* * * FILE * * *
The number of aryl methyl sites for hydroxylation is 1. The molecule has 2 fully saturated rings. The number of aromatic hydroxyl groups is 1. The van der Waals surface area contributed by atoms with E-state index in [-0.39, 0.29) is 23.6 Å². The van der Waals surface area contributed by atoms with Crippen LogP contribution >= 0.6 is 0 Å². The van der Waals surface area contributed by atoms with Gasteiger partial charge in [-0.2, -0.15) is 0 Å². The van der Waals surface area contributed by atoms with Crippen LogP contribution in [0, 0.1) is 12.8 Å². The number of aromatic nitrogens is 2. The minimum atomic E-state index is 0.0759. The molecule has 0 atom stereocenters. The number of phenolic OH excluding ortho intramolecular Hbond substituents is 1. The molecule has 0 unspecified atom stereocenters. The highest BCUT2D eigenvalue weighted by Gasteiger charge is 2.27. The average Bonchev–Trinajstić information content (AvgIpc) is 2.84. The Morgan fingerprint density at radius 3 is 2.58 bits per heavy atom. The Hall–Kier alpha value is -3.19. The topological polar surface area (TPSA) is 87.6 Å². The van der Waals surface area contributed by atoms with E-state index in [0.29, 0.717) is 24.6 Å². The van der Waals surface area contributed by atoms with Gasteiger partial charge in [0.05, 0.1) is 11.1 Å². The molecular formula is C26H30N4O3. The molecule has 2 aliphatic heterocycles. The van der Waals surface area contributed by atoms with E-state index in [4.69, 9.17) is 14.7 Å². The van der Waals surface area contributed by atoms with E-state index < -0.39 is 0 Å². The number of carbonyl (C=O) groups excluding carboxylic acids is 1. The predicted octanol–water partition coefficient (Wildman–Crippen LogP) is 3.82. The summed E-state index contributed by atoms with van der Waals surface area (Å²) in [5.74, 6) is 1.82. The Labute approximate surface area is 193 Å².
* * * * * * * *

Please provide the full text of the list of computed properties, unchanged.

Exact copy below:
The number of aryl methyl sites for hydroxylation is 1. The molecule has 2 fully saturated rings. The number of aromatic hydroxyl groups is 1. The van der Waals surface area contributed by atoms with E-state index in [-0.39, 0.29) is 23.6 Å². The van der Waals surface area contributed by atoms with Crippen LogP contribution >= 0.6 is 0 Å². The van der Waals surface area contributed by atoms with Gasteiger partial charge in [-0.2, -0.15) is 0 Å². The van der Waals surface area contributed by atoms with Crippen LogP contribution in [0, 0.1) is 12.8 Å². The number of aromatic nitrogens is 2. The minimum atomic E-state index is 0.0759. The molecule has 0 atom stereocenters. The number of phenolic OH excluding ortho intramolecular Hbond substituents is 1. The molecule has 0 unspecified atom stereocenters. The highest BCUT2D eigenvalue weighted by Gasteiger charge is 2.27. The average Bonchev–Trinajstić information content (AvgIpc) is 2.84. The Morgan fingerprint density at radius 3 is 2.58 bits per heavy atom. The Hall–Kier alpha value is -3.19. The topological polar surface area (TPSA) is 87.6 Å². The van der Waals surface area contributed by atoms with E-state index in [0.29, 0.717) is 24.6 Å². The van der Waals surface area contributed by atoms with Gasteiger partial charge in [0.05, 0.1) is 11.1 Å². The molecular formula is C26H30N4O3. The molecule has 2 aliphatic heterocycles. The van der Waals surface area contributed by atoms with E-state index in [4.69, 9.17) is 14.7 Å². The van der Waals surface area contributed by atoms with E-state index < -0.39 is 0 Å². The number of carbonyl (C=O) groups excluding carboxylic acids is 1. The predicted octanol–water partition coefficient (Wildman–Crippen LogP) is 3.82. The summed E-state index contributed by atoms with van der Waals surface area (Å²) in [5.74, 6) is 1.82. The Labute approximate surface area is 193 Å².